It happens more often that you’d care to admit. You’re only half-way through your day and you’re drained. You’re exhausted but there’s no way you can stop now. It seems like the rest of the world is racing by and you are stuck in mud. You grab another cup of coffee or green tea – maybe an energy drink.
Slugging it down, you never thought you’d be taking something designed for kids at a late-night club.
The worst part? It only lasts for about 15 minutes until you’re back at the mud pit, grabbing the latest supplement catalog looking for something, “a little stronger,” and wondering if there’s any coffee left in the pot.
While there are certainly numerous medical conditions that could cause this fatigue – cancer, low potassium and iron to name a few – there’s one thing that gets overlooked way too often and that’s stress. It can engulf your joy with a cumulative effect that makes you want to just sleep in all day, every day.
What’s Mood Got to Do With It?
Actually, your mood has more to do with your energy levels than you realize. Its how our ancestors started out. They meandered through jungles, wishing someone would invent roads and would invariably come across some threatening beast. Realizing cages hadn’t been invented yet, they freaked out. They then channeled all of that adrenaline into a plan of attack or flight with different possible outcomes.
If they attacked and won they were elated! Let’s EAT!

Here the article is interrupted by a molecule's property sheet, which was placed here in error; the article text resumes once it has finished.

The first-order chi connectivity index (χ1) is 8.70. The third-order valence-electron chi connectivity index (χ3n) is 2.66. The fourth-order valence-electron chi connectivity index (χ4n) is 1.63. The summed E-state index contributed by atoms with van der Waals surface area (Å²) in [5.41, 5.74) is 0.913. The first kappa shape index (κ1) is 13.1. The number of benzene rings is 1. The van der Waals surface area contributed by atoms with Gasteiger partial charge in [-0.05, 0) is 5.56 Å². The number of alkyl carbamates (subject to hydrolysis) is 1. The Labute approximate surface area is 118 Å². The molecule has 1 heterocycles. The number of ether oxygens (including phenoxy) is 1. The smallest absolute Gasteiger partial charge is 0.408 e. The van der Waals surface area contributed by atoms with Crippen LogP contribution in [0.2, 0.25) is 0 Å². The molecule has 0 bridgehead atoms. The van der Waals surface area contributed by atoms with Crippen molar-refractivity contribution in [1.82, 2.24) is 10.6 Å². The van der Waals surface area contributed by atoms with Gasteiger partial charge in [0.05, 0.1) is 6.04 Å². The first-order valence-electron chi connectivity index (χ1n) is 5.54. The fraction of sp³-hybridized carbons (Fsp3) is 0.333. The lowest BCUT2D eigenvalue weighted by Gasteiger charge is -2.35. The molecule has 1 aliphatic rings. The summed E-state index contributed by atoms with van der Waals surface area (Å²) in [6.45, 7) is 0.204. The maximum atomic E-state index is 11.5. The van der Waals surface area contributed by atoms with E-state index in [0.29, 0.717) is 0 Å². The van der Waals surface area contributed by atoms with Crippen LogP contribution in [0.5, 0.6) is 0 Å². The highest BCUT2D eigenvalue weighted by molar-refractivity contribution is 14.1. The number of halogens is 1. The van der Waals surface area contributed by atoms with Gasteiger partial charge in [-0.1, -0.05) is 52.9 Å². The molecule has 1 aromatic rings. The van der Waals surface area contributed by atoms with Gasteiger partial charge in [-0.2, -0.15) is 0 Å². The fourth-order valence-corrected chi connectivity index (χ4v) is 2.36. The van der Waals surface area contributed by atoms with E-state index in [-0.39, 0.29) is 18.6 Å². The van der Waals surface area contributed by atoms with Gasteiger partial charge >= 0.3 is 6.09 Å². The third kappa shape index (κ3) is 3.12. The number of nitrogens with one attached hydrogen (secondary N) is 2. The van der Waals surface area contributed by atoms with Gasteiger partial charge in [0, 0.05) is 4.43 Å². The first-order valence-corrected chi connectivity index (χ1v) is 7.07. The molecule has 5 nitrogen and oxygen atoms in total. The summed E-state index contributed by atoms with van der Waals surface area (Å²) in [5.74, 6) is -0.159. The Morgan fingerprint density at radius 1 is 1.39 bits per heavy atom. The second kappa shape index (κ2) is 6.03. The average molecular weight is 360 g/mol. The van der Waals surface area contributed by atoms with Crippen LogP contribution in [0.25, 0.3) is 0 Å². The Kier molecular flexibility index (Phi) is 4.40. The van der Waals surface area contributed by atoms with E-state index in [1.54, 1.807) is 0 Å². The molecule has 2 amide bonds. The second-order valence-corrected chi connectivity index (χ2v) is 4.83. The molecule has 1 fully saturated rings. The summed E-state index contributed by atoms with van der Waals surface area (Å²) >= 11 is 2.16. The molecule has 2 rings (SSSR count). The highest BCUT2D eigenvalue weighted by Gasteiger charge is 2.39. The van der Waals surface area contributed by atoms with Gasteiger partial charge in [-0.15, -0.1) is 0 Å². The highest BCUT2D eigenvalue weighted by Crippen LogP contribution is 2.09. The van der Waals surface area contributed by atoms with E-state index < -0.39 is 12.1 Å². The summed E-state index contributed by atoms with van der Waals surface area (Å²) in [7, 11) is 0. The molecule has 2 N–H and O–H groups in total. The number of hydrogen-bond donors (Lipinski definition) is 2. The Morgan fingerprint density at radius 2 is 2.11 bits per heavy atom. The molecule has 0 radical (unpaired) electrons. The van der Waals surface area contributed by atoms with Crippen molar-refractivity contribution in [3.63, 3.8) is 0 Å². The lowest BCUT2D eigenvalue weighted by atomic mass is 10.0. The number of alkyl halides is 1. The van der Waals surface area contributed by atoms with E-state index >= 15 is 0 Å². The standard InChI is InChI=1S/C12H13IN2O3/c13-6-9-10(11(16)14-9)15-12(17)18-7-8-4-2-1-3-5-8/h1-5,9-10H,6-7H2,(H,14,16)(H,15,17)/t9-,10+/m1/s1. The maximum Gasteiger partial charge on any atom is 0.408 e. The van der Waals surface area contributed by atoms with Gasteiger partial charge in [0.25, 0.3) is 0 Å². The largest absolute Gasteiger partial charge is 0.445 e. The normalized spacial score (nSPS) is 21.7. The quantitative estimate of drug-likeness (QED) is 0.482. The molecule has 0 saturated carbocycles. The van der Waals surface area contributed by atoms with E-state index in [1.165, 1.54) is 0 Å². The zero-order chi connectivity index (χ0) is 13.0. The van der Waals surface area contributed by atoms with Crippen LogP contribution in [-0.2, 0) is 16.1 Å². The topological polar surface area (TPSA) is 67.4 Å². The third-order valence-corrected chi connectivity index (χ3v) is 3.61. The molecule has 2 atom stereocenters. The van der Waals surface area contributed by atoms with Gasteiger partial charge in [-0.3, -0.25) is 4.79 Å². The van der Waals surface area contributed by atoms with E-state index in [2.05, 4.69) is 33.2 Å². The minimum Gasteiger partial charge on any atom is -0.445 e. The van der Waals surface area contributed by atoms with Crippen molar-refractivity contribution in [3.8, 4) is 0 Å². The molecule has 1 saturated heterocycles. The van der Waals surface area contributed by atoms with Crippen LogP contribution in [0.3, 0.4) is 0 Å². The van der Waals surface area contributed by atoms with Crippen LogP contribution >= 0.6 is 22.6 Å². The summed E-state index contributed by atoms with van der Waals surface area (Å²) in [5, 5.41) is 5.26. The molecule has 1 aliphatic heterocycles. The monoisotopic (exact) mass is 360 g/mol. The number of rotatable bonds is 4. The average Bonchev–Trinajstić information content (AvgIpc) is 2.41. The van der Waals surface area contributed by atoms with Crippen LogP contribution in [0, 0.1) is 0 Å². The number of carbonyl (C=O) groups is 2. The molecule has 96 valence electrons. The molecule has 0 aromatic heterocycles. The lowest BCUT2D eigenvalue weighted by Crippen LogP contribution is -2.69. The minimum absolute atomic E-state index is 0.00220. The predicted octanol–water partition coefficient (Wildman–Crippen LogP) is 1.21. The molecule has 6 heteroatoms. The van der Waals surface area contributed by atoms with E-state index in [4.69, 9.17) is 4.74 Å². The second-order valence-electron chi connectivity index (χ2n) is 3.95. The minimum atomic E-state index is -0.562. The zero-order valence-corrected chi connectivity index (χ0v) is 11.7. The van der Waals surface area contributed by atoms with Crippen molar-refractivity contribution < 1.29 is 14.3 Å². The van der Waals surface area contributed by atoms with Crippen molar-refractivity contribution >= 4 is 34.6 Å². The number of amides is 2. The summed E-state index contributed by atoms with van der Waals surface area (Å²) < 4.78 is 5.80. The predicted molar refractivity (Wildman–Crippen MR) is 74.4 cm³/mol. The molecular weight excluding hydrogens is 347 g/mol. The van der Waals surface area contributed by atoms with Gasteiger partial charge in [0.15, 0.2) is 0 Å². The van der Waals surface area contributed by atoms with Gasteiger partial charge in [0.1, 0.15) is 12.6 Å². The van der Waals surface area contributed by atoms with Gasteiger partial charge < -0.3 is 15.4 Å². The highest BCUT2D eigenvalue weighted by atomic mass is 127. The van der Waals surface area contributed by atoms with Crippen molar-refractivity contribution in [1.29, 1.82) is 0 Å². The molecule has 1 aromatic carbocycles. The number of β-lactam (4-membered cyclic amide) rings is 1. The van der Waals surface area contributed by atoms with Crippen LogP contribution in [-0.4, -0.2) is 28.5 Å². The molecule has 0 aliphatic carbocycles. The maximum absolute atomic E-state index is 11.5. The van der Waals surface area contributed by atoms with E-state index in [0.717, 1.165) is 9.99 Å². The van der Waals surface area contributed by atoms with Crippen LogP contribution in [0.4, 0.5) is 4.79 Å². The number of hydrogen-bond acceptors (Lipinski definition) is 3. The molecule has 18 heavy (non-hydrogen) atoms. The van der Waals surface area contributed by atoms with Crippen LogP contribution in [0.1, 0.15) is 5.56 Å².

If they ran and survived, they celebrated! Let’s find some berries!
If they attacked and lost or if they ran and lost… oops. Bummer.
In each case, their mood was affected by decisions regarding how to react to an external stressor (eat dinner or be dinner) as well as the consequences of their decisions. As our civilization has evolved, the rules regarding how we physically react to stressors have changed, but we still make decisions and our mood follows the results of those decisions accordingly.
Here’s a not-so-secret fact: Unless we have some chemical imbalance in our brains, we can actually choose how we react to stress. It’s true. You don’t have to be a slave to your moods. You don’t have to let that jerk that cut you off in traffic steal your joy. You have more power over them than you realize. That’s what mindful thinking is all about.
Mindfulness In Plain English
Practicing Mindfulness exercises or Mindfulness Meditation is training your brain to live in the present moment and is becoming an integral part of complementary medical care. You aren’t creating little (or big) scenarios of an argument you’re going to have with your son. Your co-worker that makes snide remarks on how she should have been promoted instead of you isn’t going to get to you today because you’re enjoying a delicious cup of tea and don’t even think about her at all anymore.